PAYMENT FUTURES: To play or not to play, that is the question

PAYMENT FUTURES: To play or not to play, that is the question

payments futures

PAYMENT FUTURES: What to do When

Is 2016 the year that all the promises of mass consumer adoption of new payment mechanisms finally occur? Or will it be another year of trials, debate, pilots and incumbents simply having one eye open for new, and then forging ahead with their core businesses?
There is no doubt that the momentum of banks, acquirers and processors is increasing towards fundamental change. They are engaging with APIs, investigating Blockchain type technologies, platform modernisation projects are creeping forward, and more partnering structure movement towards open collaboration with Fintech start-ups is increasing.
We clearly see a tipping point emerging where enough of the super-tankers of the payments industry are reaching a “real change” point. After which, just like always, the rest of the industry in its normal domino me-too adoption cycles gain confidence and mass occurs.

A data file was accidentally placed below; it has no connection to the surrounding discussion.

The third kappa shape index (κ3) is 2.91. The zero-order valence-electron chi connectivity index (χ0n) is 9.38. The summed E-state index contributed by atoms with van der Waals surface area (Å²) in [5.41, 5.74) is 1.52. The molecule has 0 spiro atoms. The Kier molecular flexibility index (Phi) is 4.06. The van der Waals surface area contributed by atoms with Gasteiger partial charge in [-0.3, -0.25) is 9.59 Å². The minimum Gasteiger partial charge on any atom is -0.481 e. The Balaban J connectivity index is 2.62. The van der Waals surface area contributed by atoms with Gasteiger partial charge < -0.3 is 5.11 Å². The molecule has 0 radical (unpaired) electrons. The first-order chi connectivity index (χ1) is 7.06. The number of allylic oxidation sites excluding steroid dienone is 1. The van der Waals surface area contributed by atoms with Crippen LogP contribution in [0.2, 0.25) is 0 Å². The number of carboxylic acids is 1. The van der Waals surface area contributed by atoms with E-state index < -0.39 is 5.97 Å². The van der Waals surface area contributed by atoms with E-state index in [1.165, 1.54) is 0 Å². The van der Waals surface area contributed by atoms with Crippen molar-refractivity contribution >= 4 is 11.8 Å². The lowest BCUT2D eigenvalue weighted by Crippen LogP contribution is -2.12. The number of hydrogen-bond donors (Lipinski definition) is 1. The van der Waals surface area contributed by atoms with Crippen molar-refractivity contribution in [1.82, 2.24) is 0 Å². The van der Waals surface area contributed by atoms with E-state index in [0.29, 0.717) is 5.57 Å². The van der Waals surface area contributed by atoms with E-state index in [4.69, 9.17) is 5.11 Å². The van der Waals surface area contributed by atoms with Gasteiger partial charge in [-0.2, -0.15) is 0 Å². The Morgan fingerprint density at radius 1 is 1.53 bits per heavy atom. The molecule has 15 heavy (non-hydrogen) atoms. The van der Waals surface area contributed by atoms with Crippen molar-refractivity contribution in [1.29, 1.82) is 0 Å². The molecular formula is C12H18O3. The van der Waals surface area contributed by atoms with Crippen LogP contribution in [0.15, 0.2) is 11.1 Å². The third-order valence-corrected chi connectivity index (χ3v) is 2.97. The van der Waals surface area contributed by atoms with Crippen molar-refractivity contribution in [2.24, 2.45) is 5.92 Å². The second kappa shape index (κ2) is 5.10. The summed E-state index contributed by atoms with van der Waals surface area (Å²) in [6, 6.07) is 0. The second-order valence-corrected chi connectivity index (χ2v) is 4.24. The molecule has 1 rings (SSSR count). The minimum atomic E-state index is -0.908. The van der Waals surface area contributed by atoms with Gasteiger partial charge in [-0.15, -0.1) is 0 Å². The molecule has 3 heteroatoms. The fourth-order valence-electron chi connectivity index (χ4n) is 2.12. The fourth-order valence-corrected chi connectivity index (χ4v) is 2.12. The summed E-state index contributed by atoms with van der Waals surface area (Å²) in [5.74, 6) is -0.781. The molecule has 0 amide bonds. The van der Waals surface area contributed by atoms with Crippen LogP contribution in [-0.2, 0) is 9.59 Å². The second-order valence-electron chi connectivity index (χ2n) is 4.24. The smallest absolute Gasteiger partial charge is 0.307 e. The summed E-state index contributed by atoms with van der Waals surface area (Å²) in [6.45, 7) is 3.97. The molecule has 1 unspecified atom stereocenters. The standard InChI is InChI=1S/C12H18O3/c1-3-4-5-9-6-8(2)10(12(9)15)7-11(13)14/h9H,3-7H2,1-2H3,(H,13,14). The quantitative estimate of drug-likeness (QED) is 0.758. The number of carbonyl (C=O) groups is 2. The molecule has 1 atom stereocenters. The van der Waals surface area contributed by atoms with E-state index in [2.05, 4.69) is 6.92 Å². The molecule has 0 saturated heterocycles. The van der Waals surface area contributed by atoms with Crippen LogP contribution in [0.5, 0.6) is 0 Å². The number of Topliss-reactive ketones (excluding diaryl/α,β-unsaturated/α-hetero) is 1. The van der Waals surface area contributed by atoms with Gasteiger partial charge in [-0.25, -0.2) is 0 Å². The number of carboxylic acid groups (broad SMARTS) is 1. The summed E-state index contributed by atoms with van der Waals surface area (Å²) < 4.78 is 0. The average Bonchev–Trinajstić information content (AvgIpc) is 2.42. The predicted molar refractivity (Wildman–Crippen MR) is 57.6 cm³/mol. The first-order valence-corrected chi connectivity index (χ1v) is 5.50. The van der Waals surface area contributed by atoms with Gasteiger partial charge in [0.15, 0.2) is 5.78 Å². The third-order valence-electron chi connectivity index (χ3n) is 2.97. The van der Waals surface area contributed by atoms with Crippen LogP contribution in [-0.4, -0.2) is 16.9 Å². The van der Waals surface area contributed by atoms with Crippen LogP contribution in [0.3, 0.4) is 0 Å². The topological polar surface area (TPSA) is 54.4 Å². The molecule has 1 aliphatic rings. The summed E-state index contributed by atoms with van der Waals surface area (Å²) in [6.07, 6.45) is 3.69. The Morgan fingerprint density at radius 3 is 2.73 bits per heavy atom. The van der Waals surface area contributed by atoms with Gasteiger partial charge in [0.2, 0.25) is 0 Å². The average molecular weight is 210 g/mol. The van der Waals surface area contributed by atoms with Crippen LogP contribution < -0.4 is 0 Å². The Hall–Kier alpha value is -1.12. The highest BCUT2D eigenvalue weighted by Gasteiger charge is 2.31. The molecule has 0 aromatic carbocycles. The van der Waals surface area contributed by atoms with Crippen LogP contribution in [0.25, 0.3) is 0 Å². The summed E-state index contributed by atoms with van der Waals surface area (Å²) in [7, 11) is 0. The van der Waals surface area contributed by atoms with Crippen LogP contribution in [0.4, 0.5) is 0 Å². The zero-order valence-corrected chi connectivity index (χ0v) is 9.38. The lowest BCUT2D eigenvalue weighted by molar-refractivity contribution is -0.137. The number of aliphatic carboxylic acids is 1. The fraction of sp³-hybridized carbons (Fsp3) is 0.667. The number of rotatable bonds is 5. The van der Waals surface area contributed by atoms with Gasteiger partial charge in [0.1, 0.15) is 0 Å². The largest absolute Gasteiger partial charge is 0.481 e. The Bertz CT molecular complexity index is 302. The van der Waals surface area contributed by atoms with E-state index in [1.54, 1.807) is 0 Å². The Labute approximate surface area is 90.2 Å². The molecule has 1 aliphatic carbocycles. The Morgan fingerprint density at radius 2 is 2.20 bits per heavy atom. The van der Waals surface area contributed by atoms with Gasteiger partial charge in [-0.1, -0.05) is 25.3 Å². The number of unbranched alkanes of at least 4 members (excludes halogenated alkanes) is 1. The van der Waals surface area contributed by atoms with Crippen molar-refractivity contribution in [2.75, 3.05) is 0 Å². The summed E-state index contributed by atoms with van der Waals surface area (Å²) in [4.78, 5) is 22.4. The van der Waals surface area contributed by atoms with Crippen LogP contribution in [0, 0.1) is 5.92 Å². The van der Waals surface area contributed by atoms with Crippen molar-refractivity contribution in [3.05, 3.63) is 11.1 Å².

This time the mass rollout of change and adoption may surprise many, let’s explore why…
Open API cultures open more value per customer
The API revolution is happening, fact. It is wider than payments but payments are right in there too. Examples of movement are; the likes of MasterCard declaring to shareholders open data is a 3rd pillar of the future business, Visa opening its Kimono to allow developer access to basic functions; the UK government establishing the Open Banking API framework; Mondo, the first truly digital bank built for your Smartphone opens its APIs for developers, and Citigroup, BBVA Compass, Bank of America and Capital One are among the large U.S. banks already making pieces of their internally developed software available as APIs. Added to that of course there are the regulatory changes such as the European Central Bank (ECB) and the PSDII mandates forcing ALL European banks to have open APIs for 3rd party access in the next few years.